Don’t be discouraged when you see filet mignon in the first recipe. Ha! Filet mignon cooked at home is still cheaper than the same steak at a restaurant. Rest assured that the book is filled with many regularly budget-friendly ingredients.
Family Feasts for $75 a Week by Mary Ostyn
Mom of 10 (four by birth, six by international adoption), Mary Ostyn, of the blog Owlhaven, knows firsthand what it is to economize at the grocery store. This book contains 200 recipes that will feed a crowd, plus lots of great tips and ideas to help you save on food that you already buy. (Every recipe serves up to six and the weekly price tag of $75 addresses a budget for a family of four.)
This collection offers recipes for a wide range of international foods, particularly those you might pay for takeout, like Orange Chicken Panda-Style, Korean Vegetable Pancakes, and Spicy Ethiopian Beef. There are plenty of restaurant favorites you can make at home, thanks to this book, and save a bundle on dining costs.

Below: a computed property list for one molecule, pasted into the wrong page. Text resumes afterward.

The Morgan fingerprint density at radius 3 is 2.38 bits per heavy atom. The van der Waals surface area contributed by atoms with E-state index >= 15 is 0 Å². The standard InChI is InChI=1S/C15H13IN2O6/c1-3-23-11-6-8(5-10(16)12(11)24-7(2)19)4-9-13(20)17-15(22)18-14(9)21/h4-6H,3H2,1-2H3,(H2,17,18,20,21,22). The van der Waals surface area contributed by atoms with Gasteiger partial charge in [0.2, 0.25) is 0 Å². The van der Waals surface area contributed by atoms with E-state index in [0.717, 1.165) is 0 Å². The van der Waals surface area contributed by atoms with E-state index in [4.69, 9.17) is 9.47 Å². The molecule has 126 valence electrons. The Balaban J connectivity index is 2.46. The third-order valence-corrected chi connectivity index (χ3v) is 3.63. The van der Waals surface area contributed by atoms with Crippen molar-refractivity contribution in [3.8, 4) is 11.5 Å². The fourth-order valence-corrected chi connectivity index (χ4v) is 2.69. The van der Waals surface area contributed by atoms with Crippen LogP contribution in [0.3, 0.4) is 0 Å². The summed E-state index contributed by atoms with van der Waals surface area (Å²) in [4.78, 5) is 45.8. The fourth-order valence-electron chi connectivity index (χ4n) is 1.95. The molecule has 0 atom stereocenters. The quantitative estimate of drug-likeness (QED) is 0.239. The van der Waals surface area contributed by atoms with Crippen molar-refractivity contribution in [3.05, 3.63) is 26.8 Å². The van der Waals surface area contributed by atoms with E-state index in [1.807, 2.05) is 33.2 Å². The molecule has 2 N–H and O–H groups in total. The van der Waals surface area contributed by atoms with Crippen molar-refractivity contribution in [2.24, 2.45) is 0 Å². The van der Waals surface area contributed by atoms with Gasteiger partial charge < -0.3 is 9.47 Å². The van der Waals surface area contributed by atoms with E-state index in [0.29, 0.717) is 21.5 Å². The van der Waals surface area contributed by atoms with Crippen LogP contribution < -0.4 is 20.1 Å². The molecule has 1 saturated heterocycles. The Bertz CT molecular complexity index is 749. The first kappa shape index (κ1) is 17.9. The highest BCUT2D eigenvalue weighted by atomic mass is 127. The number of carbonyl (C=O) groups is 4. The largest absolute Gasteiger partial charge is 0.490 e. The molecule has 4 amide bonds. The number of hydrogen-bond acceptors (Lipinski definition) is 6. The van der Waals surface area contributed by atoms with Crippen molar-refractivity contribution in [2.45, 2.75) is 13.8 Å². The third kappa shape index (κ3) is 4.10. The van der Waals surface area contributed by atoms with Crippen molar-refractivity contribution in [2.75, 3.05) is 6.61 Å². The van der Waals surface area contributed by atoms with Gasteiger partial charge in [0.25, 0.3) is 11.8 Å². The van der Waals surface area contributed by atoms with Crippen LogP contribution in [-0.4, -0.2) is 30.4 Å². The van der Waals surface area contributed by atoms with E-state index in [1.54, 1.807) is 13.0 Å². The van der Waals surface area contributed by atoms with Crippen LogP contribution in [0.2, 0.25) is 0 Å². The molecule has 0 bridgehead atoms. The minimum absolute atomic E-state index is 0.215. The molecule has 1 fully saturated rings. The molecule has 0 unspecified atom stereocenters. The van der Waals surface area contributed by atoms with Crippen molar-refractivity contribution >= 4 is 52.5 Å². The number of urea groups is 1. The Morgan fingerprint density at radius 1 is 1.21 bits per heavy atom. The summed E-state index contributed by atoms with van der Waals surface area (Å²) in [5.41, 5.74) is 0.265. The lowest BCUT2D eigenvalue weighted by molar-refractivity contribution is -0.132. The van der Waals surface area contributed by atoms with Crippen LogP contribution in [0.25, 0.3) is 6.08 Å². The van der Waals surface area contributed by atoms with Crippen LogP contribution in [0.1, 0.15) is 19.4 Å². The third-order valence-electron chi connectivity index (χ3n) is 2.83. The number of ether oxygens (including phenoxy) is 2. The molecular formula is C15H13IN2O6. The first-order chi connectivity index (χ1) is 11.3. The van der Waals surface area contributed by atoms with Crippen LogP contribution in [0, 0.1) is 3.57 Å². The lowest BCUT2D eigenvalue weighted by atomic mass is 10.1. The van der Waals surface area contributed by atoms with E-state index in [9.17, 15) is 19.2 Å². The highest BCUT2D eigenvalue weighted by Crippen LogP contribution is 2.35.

Make the Bread, Buy the Butter by Jennifer Reese
We’ve all heard that homemade is cheaper than store-bought. But is it really worth it? How does that homemade buttercream pencil out compared to the canned variety? Jennifer Reese explores this question as it relates to many of the foods you regularly buy or make.
From bagels to prosciutto, and fried chicken to Camembert, this woman tackles a wide range of foods and gives the cost and hassle breakdown for each. Not only is the book enlightening, it’s super duper entertaining. I disagree that burritos aren’t worth making at home, but otherwise her recommendations are spot on, if not hilarious.